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Time-Honored Investing Advice Applies During a Pandemic

In calmer, more predictable times some people find it difficult not to panic based on headlines. During a pandemic, the temptation to panic and make impulsive money moves may be even greater. Kiplinger.com offers advice to nervous investors in “How to Save Yourself from…Yourself.” 

The article says “It is only a loss if you sell it. Markets go up and they go down, but over the long run, they have always gone up.” So, before you panic and decide to sell investments that could still grow over time, consider the long-term consequences to your portfolio.

And instead of selling, you could also consider buying some of the stocks that are going to be on sale during uncertain times. Rather than worrying about what could happen to stocks you have you could boost your portfolio with additional investments. One thing the article suggests for those who want to invest more but are risk-averse is annuities since they are less volatile.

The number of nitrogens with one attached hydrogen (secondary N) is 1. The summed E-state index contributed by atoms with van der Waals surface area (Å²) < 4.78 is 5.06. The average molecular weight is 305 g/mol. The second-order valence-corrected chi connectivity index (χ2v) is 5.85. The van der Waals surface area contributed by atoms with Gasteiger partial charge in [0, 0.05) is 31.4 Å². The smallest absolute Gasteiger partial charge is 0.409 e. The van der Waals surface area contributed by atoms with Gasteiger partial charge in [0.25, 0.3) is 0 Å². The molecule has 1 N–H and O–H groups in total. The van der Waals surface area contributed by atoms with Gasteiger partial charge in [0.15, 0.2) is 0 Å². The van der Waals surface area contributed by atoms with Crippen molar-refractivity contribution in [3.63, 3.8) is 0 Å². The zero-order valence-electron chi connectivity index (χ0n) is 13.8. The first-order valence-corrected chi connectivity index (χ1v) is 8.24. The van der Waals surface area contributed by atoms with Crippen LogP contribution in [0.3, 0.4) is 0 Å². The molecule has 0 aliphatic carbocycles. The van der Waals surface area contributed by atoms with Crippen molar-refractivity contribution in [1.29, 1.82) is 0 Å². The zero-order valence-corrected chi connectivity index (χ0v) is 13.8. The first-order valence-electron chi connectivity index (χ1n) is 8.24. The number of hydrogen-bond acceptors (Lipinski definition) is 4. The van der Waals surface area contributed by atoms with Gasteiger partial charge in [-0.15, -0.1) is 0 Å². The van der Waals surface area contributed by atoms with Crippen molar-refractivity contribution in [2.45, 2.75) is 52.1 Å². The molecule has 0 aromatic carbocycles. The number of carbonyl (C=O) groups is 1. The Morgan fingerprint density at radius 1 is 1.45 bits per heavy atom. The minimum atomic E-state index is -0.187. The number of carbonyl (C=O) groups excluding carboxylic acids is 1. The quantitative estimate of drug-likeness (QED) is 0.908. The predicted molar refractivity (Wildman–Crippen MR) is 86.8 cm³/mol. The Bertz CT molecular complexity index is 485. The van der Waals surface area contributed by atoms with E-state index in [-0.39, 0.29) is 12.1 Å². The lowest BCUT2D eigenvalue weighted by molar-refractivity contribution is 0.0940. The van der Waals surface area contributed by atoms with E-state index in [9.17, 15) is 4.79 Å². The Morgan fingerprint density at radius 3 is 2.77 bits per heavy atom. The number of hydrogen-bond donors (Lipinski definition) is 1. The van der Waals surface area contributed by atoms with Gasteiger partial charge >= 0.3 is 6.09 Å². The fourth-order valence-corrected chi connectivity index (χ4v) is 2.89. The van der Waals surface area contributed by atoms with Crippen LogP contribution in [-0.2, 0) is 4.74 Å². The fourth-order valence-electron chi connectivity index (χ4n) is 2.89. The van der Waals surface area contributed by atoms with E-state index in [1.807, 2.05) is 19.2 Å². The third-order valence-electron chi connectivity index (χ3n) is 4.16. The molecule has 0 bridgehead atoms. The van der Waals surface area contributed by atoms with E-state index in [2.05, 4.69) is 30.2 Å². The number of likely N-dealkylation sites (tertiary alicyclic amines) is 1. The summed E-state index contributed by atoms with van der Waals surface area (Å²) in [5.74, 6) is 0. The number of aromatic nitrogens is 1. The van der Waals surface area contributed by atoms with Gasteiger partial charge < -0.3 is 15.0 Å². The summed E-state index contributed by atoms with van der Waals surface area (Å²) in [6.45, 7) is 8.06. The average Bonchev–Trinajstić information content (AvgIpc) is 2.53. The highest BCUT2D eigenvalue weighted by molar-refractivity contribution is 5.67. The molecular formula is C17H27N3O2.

On the other hand, some people are not panicking at all because they have no investments, although now may be a good time to start investing.  The Motley Fool offers tips in “How to Start Investing During a Pandemic.” Two pieces of advice offered are overall financial planning strategies and not strictly tied to investing: have an emergency and reduce your debt as much as possible. According to The Motley Fool, these actions mean you are ready to invest.

If you haven’t invested before you can take your time to learn more about the stock market and consult with a Fee-Only financial planner. The article suggests that if you aren’t ready to just dive in, you can invest a little money at a time to test the waters.

Like Kiplinger.com, The Motley Fool suggests that you need to give investments time to grow:

“Finally, remember that pandemic or no pandemic, you should never invest in the stock market with any money you will or may need within five (if not 10) years. You don’t want to have to sell stocks after they’ve crashed, and the market’s performance in the short term is unpredictable — but over the long run, it has always gone up.”